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Shooting collector ammunition: 45 Express
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November 14, 2022 - 4:41 am
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tim tomlinson said
  For all that, several of the old cartridges have tiny pin holes all the way through the brass.  At least in the approx 60 years Bernie has had them, they have not been cleaned on the outside, so the perforations are seemingly from the inside (powder side) to the outside.  My assumption is they drew moisture into the powder and then corroded the brass enough to perforate. 

But I wonder what started formation of the pinholes.  Is it possible these were reloaded cases previously fired with mercuric primers, which, when fired, release free mercury which  amalgamates, or binds chemically, with the brass, causing it to become soft.  Cleaning the case after firing couldn’t stop this chemical reaction, though it evidently took some time to weaken the brass seriously enough to make it unsafe.

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November 14, 2022 - 5:14 am
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Well said, Tim. Modern ammunition will outlast our grandchildren if properly assembled and stored. BP ammo is 100 years old, or older, not nearly as stable, and most likely was not stored under optimal conditions. My 100+ year old firearms deserve better. I won’t risk the injury or discomfort of a ruptured case. Most cartridges can be duplicated using modern components. I’ve lost more than facial hair to vintage firearms and ammo. Please understand my skittishness, I have my reasons.

 

Mike

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November 14, 2022 - 5:12 pm
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clarence said

Chuck said

Well, it would show that 100+ year old black powder will or will not go off.  I dumped all of the powder into 1 container so maybe some of it is still good?

  

The weak link in the chain is the primer compound (probably mercury fulminate), which isn’t as stable as BP.  If the primer is still live, & the cartridge undamaged, there’s no reason to think it won’t fire. Potassium chlorate primers replaced fulminate because it was more stable, though corrosive.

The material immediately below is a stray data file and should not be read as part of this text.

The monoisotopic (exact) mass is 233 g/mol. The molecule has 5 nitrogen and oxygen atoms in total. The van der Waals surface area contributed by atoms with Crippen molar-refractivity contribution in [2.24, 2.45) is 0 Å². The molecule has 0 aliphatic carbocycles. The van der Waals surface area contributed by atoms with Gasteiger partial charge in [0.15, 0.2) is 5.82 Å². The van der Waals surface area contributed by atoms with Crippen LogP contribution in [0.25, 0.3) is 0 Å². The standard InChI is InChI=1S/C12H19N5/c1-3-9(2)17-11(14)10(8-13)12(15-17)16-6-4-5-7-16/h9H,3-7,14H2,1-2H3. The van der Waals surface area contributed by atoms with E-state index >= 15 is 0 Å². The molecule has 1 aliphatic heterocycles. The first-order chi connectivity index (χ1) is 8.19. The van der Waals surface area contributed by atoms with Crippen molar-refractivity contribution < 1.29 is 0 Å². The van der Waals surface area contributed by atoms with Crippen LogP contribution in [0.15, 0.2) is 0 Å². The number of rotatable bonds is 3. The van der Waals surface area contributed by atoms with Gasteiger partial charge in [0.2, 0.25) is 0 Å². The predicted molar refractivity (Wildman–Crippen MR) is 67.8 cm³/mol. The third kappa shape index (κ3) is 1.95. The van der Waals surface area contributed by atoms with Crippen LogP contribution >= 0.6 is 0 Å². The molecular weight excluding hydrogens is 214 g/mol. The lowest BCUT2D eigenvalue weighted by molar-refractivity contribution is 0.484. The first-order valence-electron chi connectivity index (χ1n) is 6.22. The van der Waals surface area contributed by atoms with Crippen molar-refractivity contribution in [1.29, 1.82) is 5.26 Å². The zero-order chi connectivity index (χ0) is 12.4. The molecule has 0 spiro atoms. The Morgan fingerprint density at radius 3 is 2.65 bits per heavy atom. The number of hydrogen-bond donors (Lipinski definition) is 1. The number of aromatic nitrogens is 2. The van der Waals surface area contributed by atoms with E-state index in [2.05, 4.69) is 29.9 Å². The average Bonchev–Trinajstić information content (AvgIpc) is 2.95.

Clarence, if I were to try to shoot some of this old powder I would shoot it in a new center fire case.  But I do have some Prime All that can be mixed up if I want to make my own priming compound.  The old Henry cartridges don’t go off because the priming compound has flaked off into the powder.  Believe me, when I try to clean the space where the priming compound was I sometimes get some sparks.

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November 14, 2022 - 11:12 pm
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Clarence and others, Yes, it is possible the cartridges were reloaded at some time and exposed to the mercuric priming, but they appear to be factory loads.  Still it is hard to say if loaded back in the day with the appropriate components.  Same could also have happened to the collector ammo being discussed.  Regardless, I DON’T think the risk is worth it.  Eventually some brass or modern loaded ammo will happen.  Buffalo Bore doesn’t currently have either.  I no longer recall the name, but think there was a man in FL who loaded obsolete ammo with modern components.  Enough years ago he might also be gone like so many of our age.  Right now even more common calibers go wanting for components.  I had thought it would have ended before now.  Tim

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November 14, 2022 - 11:45 pm
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tim tomlinson said
Clarence and others, Yes, it is possible the cartridges were reloaded at some time and exposed to the mercuric priming, but they appear to be factory loads.  Still it is hard to say if loaded back in the day with the appropriate components.  Same could also have happened to the collector ammo being discussed.  Regardless, I DON’T think the risk is worth it.  Eventually some brass or modern loaded ammo will happen.  Buffalo Bore doesn’t currently have either.  I no longer recall the name, but think there was a man in FL who loaded obsolete ammo with modern components.  Enough years ago he might also be gone like so many of our age.  Right now even more common calibers go wanting for components.  I had thought it would have ended before now.  Tim

  

I don’t either, Tim, but remember JC asked the question about using original cases ONLY because finding new-made cases for this odd-ball cartridge is apparently impossible.  So his dilemma is take the risk or make a wall-hanger out of this rifle.  

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